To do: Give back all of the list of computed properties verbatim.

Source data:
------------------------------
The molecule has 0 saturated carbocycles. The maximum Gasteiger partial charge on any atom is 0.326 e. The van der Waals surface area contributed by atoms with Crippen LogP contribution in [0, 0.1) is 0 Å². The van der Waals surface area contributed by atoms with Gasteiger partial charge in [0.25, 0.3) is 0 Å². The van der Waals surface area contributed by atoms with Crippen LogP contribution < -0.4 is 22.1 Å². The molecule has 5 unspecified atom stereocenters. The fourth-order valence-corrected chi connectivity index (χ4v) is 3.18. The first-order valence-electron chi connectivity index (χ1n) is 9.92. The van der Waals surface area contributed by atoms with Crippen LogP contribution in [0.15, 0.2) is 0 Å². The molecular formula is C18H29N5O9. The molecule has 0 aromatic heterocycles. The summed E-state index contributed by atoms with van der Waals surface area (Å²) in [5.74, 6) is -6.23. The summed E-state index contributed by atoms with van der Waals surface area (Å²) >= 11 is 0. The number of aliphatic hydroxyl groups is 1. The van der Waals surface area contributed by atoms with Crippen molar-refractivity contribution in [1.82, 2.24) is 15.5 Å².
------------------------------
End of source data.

The molecule has 0 saturated carbocycles. The maximum Gasteiger partial charge on any atom is 0.326 e. The van der Waals surface area contributed by atoms with Crippen LogP contribution in [0, 0.1) is 0 Å². The van der Waals surface area contributed by atoms with Gasteiger partial charge in [0.25, 0.3) is 0 Å². The van der Waals surface area contributed by atoms with Crippen LogP contribution < -0.4 is 22.1 Å². The molecule has 5 unspecified atom stereocenters. The fourth-order valence-corrected chi connectivity index (χ4v) is 3.18. The first-order valence-electron chi connectivity index (χ1n) is 9.92. The van der Waals surface area contributed by atoms with Crippen LogP contribution in [0.15, 0.2) is 0 Å². The molecular formula is C18H29N5O9. The molecule has 0 aromatic heterocycles. The summed E-state index contributed by atoms with van der Waals surface area (Å²) in [5.74, 6) is -6.23. The summed E-state index contributed by atoms with van der Waals surface area (Å²) >= 11 is 0. The number of aliphatic hydroxyl groups is 1. The van der Waals surface area contributed by atoms with Crippen molar-refractivity contribution in [1.82, 2.24) is 15.5 Å².